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A Positive PwC Plan


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Glenn Barnes @ 2023.05.30 11:49 AM

This is clearly a breach of trust and trading-for-profit off inside information. The matter needs to be treated as a legal issue and prosecuted as such. No amount of structural or regulatory change will stop such behaviour without there being legal consequences.

Michael Williams @ 2023.05.31 11:49 AM
These actions would have far-reaching benefits! Bravo

Jaqui Lane @ 2023.05.31 11:49 AM

A great start. Would suggest point 9 be amended to Break up the Big 4. This has been 'considered' for some years now here and around the world. Time to act.

And, I'd suggest a couple more points.

10. Accounting firms stop the practice of annuity payments to former partners. This creates an inherent conflict of interest as former partners end up on ASX listed boards, the TPB, Financial regulatory boards, the boards of their own professional organisations (which, by the way, have their own code of ethics that are clearly not being adhered to or been called to account on).

11. A time limit on when Public Servants can work for the Big 4 to prevent further corporate capture of government.

The WHOLE system of government/consultants is flawed. 

Spy @ 2023.06.10 8:23 AM

Regulations are necessary for any industry and they all must contain the element of ‘confidentiality’ and ‘trust.  However, PwC has breached its own purpose and values. This requires a reset and a rebuilding of them and the competency framework and criteria surrounding each of them. PwC says ‘our purpose is to build trust in society and solve important problems.’ Its values are:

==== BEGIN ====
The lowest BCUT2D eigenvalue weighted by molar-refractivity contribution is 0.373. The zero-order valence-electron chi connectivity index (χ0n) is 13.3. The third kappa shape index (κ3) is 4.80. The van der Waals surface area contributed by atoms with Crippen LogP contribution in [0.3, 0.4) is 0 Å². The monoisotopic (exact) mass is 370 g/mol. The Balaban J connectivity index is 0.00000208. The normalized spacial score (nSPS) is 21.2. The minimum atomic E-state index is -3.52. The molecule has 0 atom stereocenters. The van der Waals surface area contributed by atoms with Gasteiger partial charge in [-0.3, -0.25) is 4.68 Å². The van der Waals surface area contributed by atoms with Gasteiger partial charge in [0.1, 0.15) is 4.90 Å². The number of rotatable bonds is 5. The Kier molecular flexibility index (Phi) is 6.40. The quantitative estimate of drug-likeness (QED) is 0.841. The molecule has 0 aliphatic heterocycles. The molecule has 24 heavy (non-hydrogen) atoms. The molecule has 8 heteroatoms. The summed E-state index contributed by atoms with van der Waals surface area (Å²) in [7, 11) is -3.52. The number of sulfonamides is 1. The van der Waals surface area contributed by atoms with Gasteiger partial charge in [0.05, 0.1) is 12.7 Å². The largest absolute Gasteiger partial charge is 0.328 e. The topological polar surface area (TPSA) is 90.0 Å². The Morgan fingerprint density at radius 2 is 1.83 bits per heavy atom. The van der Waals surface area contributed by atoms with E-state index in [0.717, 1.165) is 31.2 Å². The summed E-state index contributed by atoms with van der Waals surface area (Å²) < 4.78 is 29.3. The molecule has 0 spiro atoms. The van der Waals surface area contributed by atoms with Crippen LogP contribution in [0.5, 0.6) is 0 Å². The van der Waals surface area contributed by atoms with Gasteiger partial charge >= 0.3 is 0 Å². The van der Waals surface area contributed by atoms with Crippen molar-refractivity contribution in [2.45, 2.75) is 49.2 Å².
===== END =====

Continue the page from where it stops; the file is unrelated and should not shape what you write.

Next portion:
• Act with integrity.
  • Make a difference.
  • Care.
  • Work together.
  • Reimagine the possible.

Therefore, it is not only a rebuilding of how its people work, but how clients perceive they are living by them.

IdeaSpies @ 2023.06.10 8:23 AM
Good point about Purpose and Values. I've added it into the post. Seems it should be different for Audit and Consulting.

ElaineA @ 2023.06.13 12:23 PM

There are a number of issues here:

The "Big 4" was once the "Big 5". Despite continuing and numerous high profile breaches by these firms since 5 became 4, governments around the world seem reluctant to actually change the system to use more mid tier and SME firms. This would be a positive change for everyone - provide incentives to use non Big 4 firms

Another point is that over the past couple of decades, there has been a tendency to hand "political hot potatoes" to large consulting firms. The real expertise in how government operates and the real concern for the community, country, and our future lie in the public service - this is why people work there. In my years working in public policy, the most dedicated, intelligent and professional public policy professionals work in government. As long as there is appropriate and real community/business consultation, let's let the public service do what it does best.

IdeaSpies @ 2023.06.13 6:23 AM

Good points ElaineA. As a result of the GFC there was a similar debate about encouraging more mid-tier and SME audit firms.